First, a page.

Swiss hesitate over tax accord

Could Switzerland miss the train? Keystone

Switzerland is withholding its signature on a new convention on mutual administrative assistance in tax matters because it wants to “keep all options open”, Economics Minister Johann Schneider-Ammann has told journalists in Paris.

This content was published on May 30, 2013 minutes and agencies

However, the Swiss government will think about joining, he said.

The agreement drawn up by the Organisation of Economic Co-operation and Development (OECD) provides for the automatic exchange of information between states in tax matters. It was signed by a further 12 countries on Wednesday.

Among the latest signatories are Austria, Luxembourg and Singapore, all of whom are traditionally as wary as Switzerland about fiscal cooperation.

In all, about 60 states have signed: not only the major European countries and the United States, but also territories with a reputation for opacity, such as Belize, Malta and several Caribbean islands.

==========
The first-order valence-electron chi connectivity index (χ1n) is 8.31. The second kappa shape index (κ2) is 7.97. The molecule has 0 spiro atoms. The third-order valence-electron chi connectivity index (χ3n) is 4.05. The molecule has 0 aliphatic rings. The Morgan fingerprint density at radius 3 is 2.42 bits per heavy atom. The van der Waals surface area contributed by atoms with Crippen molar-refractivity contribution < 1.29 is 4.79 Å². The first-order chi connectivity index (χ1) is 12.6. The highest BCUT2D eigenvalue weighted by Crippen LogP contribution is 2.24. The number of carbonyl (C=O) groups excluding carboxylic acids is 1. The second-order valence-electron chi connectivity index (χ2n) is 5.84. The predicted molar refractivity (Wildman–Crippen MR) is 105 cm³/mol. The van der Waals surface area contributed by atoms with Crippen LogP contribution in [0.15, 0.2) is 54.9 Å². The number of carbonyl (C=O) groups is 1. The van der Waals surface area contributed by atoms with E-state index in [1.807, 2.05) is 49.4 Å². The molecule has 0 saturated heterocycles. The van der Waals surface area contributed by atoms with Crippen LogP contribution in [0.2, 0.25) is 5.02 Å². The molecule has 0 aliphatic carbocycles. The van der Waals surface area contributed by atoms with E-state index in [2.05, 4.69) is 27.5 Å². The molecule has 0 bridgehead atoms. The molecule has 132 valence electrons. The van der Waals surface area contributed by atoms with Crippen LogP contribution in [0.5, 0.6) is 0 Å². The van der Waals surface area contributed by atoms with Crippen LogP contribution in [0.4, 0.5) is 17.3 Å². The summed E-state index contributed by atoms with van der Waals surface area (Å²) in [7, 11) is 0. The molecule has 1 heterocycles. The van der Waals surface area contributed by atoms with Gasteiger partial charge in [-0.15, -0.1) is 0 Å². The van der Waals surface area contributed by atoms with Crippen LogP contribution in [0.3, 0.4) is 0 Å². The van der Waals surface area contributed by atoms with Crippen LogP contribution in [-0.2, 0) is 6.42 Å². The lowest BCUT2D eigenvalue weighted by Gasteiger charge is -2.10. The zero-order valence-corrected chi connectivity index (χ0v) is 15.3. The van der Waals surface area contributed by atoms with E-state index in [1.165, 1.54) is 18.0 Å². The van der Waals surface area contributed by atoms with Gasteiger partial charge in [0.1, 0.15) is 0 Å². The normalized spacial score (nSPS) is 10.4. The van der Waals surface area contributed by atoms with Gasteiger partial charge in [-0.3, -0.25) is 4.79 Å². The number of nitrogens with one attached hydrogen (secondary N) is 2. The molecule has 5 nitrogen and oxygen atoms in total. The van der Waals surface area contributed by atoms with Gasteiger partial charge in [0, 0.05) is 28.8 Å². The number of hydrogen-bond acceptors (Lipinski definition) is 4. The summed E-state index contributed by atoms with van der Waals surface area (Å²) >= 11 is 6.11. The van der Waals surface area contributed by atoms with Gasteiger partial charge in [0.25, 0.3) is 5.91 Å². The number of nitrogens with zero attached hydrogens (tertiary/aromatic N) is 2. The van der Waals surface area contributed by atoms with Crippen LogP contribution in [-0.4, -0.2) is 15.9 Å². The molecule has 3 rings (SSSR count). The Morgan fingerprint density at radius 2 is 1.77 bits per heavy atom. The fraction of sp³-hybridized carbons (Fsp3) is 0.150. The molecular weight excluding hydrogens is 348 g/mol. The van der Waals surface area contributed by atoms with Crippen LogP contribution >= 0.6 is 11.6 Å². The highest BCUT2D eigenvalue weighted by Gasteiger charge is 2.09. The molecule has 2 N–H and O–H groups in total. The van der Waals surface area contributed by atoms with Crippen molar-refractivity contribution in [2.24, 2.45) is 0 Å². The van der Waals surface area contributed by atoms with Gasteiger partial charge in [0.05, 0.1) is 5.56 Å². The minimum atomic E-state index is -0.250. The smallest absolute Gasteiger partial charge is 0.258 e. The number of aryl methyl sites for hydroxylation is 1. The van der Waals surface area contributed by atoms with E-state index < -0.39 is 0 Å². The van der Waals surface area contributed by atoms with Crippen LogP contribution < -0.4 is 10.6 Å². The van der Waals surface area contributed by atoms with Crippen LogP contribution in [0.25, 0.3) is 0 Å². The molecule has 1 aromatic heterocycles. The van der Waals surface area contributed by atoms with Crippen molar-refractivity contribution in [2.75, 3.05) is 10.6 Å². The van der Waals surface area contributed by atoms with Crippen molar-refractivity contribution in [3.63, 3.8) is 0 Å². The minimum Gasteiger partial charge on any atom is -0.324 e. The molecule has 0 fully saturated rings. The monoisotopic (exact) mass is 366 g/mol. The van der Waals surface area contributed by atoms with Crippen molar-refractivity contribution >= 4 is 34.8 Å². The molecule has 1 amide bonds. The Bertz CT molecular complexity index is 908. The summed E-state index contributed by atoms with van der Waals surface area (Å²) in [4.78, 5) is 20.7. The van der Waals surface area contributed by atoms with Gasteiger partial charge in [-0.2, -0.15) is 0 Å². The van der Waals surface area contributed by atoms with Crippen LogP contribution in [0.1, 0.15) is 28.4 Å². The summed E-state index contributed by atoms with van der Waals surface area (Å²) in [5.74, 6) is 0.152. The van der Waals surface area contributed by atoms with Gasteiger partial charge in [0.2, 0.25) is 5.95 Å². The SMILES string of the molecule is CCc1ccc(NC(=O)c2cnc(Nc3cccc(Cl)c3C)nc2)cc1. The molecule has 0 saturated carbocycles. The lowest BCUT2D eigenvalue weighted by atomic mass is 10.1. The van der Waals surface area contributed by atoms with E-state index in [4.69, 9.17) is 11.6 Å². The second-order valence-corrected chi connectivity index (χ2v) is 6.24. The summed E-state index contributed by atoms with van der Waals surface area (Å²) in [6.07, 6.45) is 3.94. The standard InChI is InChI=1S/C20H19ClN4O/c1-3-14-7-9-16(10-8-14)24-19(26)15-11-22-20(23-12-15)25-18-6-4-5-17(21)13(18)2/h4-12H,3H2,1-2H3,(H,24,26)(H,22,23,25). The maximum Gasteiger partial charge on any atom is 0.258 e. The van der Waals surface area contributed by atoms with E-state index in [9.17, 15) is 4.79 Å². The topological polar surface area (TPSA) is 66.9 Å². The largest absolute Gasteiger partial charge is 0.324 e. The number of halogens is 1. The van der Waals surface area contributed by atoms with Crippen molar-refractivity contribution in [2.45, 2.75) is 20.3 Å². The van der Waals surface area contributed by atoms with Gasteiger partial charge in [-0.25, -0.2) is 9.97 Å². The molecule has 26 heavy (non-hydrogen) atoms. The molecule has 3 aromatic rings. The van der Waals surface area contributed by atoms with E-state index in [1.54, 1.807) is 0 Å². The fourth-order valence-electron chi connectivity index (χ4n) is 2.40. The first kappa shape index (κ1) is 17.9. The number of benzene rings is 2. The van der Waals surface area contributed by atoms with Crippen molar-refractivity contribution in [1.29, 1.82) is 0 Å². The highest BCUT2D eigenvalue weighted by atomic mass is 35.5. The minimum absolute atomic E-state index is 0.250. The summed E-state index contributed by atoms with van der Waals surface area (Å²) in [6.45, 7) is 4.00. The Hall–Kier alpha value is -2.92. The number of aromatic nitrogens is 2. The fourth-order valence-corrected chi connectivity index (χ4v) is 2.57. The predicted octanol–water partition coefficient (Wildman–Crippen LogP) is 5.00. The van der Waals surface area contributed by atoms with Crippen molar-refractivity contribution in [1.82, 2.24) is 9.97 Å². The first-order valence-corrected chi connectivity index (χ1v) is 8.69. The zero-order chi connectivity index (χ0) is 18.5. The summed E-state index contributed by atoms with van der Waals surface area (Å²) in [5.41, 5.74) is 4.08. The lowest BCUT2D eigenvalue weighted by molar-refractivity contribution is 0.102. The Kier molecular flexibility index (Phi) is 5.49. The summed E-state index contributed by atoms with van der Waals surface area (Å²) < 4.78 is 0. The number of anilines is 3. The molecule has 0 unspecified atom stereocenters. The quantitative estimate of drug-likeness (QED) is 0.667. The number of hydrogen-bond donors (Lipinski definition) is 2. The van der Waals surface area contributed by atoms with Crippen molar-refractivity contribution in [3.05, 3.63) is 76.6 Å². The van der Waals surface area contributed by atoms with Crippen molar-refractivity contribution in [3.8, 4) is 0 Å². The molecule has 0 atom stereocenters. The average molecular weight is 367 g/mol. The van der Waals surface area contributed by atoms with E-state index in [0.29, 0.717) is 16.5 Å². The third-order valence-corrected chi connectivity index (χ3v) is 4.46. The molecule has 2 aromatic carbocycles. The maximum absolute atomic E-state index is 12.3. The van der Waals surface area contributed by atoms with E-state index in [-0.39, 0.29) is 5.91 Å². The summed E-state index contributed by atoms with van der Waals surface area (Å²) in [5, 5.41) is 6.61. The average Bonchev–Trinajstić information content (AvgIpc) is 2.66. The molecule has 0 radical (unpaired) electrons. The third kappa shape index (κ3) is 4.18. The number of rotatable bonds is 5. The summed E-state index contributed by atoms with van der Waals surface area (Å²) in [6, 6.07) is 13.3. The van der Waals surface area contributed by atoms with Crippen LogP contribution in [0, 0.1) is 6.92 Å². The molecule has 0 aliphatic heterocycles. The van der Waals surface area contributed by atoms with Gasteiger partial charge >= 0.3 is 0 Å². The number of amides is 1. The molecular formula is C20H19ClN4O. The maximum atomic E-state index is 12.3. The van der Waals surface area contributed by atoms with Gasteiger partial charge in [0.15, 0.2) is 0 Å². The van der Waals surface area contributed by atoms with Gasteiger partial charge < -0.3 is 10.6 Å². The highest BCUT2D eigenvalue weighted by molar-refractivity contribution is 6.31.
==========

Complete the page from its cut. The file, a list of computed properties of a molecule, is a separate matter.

“Being overtaken”

Anne Césard, spokeswoman of the Swiss State Secretariat for International Financial Matters (SIF), was quoted in Thursday’s edition of the French language newspaper Le Temps as saying that the government still had to define its position “which must respect Swiss law”.

However, Xavier Oberson, professor of Swiss and international tax law at the University of Geneva, told the same newspaper that “Switzerland is being overtaken by other countries, like Singapore, which it expected to adopt much more restrictive policies”.   

He explained Swiss reticence by the requirement to provide assistance in recovering the money and the multilateral nature of the agreement.

“I don’t rule it out that Switzerland will end up signing, but the number of outstanding dossiers and the limited amount of human resources force it to set priorities,” he said.

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